Skip to main content

Red Bull driver Daniel RicciardoRyan Remiorz/The Canadian Press

Red Bull will quit Formula One if engine supplier Renault doesn't manage to build "a competitive" engine, according to company owner Dietrich Mateschitz.

"We'll only stay in Formula One if we have a competitive team, and we need a competitive power unit for that," Mateschitz told the Austria Press Agency on Thursday. "If we don't have one, we can race with the best car and the best drivers and still have no chance of competing for victory."

Mateschitz didn't mention a timeframe for improvement by the French manufacturer, whose contract runs until the end of 2016.

"The problem is, we can't control it," the Austrian billionaire said, ruling out the option of Red Bull starting to build its own engine.

"We are not a car manufacturer who could justify the investment," he said. "So we rely on Renault to close the gap to Ferrari and, above all, Mercedes."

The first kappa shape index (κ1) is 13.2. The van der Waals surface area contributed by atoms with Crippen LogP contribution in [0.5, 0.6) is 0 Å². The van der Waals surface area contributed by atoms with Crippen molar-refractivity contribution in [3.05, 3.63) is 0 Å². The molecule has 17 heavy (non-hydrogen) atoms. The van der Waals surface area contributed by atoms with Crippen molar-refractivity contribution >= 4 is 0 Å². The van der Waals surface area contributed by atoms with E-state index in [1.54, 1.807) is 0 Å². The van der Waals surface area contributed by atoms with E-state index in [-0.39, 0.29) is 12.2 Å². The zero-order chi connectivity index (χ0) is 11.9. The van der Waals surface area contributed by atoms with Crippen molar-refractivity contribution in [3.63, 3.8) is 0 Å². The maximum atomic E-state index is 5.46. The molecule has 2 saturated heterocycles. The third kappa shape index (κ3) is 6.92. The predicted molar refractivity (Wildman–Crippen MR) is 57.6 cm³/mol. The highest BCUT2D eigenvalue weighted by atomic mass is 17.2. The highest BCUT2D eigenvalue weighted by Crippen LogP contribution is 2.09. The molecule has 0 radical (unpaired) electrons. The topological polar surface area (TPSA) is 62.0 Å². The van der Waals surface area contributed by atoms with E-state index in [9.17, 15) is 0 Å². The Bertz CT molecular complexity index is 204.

Red Bull swept the F1 driver and constructor titles from 2010-13 with Renault. Despite three wins by Daniel Ricciardo, it lost its dominant position to Mercedes last season following the introduction of turbocharged hybrid engines.

Mateschitz' comments came weeks after the company's motorsport chief, Helmut Marko, sparked a debate about Red Bull's future in the sport following a disappointing showing in the season-opening race in Australia, with Ricciardo finishing seventh and Daniil Kyvat coming in 13th.

"We always look at input and output," Marko said last month. "If the cost-benefit calculation isn't right anymore, it's not to say that we'll continue forever."

Red Bull improved in the next event in Malaysia as Ricciardo and Kyvat came fourth and fifth, respectively. The third race is in Shanghai on Sunday.

For the Milton Keynes-based team, there are hardly any alternatives to Renault.

Being rivals for the championship, Mercedes and Ferrari are excluded as partners, while Honda has an exclusive deal with McLaren.

"Of course Renault can also weigh its options, including a pullout," Mateschitz said. "As a manufacturer, it's your task to deliver a competitive power unit. If you can do that, it's great. If, for whatever reason, you can't do that, you should pull out. Then the consequences for us would be clear, too."

Interact with The Globe